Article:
In a major shift in direction, it was announced yesterday in Catholic San Francisco that the Benedict XVI Institute for Sacred Music and Divine Worship in the Archdiocese of San Francisco is expanding its focus from sacred music to a wider scope including Catholic art, music, architecture and literature. The newly-named executive director is conservative political commentator Maggie Gallagher.
San Francisco Archbishop Cordileone says of the new development:
This is a broadening of the institute’s mission to include the complete beauty of the church’s rich patrimony.
The Institute’s website, which as of this writing has not been updated for a good long time, says that the Institute
supports pastors in their efforts to form lay people for liturgical ministries, including music directors, parish musicians, acolytes, and extraordinary ministers of Holy Communion.
Sacred music will remain among the points of emphasis in the new setup. It is foreseen that at least one annual lecture will be on chant, among at least four annual lectures on art, music, architecture and literature. The Institute will continue to promote the work of Fr. Samuel Weber, OSB, who originally set up the Institute.
Weber, a monk of St. Meinrad Archabbey, teaches at the seminary in San Francisco where the Institute is housed. Alongside the stress on traditional sacred music, the Institute will give some attention to musical ethnic diversity, with outreach to the diverse cultures present in the Bay area.
The newly named Executive Director of the Institute is Maggie Gallagher. According to the archdiocesan newspaper cited above, Gallagher’s educational background consists of a bachelor’s degree in religious studies from Yale in 1982. She is best known as a conservative voice in the so-called “culture wars,” fighting against gay marriage, for example, or defending then-governor Mike Pence’s signing of a controversial religious freedom bill in Indiana.
Gallagher is a senior fellow at the American Principles Project in Washington DC, which says of itself:
We educate and advocate for public policy solutions that respect and affirm: human life from conception to natural death; the union of one man and one woman as the definition of marriage; the freedom to practice and proclaim religion; authentic economic progress for working Americans; education in service of the comprehensive development of the person; and, the legacy of immigrants in contributing to the American story.
was formed to promote honesty in politics. Concerned with all the misinformation across traditional and social media channels, our team came together before the 2016 presidential primary process.
The National Pulses says that it offers
conservative political analysis, investigative reporting and Capitol Hill insights. Our diverse team features commentary from some of the best minds in the conservative movement.
Gallagher founded and formerly served as president of the Institute for Marriage and Public Policy, which was a strong public voice defending traditional marriage but is no longer in existence. She is also founding president of the National Organization for Marriage, for which she remains on the board of directors.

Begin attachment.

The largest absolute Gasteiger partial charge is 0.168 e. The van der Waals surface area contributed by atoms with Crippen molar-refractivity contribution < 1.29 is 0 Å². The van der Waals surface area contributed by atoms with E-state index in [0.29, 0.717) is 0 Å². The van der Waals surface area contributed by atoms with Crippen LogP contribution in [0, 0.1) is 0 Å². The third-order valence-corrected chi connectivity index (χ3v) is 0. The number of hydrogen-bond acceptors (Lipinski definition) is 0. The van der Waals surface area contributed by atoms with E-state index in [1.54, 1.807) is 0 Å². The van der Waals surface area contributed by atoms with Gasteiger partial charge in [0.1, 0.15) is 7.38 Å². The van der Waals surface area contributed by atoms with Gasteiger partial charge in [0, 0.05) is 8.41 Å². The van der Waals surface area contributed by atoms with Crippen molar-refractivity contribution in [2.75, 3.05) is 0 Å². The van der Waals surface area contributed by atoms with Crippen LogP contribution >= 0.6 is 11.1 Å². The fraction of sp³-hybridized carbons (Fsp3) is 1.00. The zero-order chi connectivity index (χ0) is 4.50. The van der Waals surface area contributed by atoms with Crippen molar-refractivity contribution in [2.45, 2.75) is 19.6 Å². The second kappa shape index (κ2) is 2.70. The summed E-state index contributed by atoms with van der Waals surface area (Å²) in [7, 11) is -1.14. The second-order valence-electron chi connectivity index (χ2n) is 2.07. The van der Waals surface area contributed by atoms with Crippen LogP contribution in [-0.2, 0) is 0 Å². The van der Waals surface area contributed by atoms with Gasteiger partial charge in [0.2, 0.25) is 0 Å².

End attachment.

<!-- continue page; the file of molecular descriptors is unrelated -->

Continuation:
Gallagher is widely published, for example in the National Review, New York Times, and Wall Street Journal, and she is a frequent presenter on various conservative issues. Among the books she has authored are The Abolition of Marriage: How We Destroy Lasting Love and Enemies of Eros: How the Sexual Revolution is Killing Family, Marriage, and Sex and What We Can Do about It. She has co-authored The Case for Marriage: Why Married People are Happier, Healthier and Better Off Financially and Debating Same Sex Marriage.
In October 2013, Pray Tell first reported on the founding of the new liturgical institute in San Francisco, citing an article from Aleteia titled “Restoring the Liturgy.” “Will it make a difference?” that story asked.
Check back next year. In the meantime, serious Catholics in California can only be heartened by the momentum engendered by the new generation of leaders.
In January 2016, Pray Tell reported that the institute was seeking a new executive director after the departure of Fr. Samuel Weber from that role.
Gallagher will perform her new role from her home in Virginia, travelling regularly to California for local Institute work. Her role will include fundraising and promoting the institute nationally.
Gallagher said of her future work, drawing on the pope who for whom the Institute in San Francisco is named:
For me, Benedict XVI is about opening the door of beauty to God to as many who want to enter by that path. The Mass, the liturgy and sacred music are indispensable. But encouraging a culture of Catholic art and storytelling is another closely connected goal. San Francisco’s amazingly ethnically diverse parishes provide many doors to beauty I’m excited to explore and promote.
This post was updated on July 28 to reflect the information from Maggie Gallagher in a comment below about internet sources on her past work which are outdated. Pray Tell kindly thanks her for this assistance.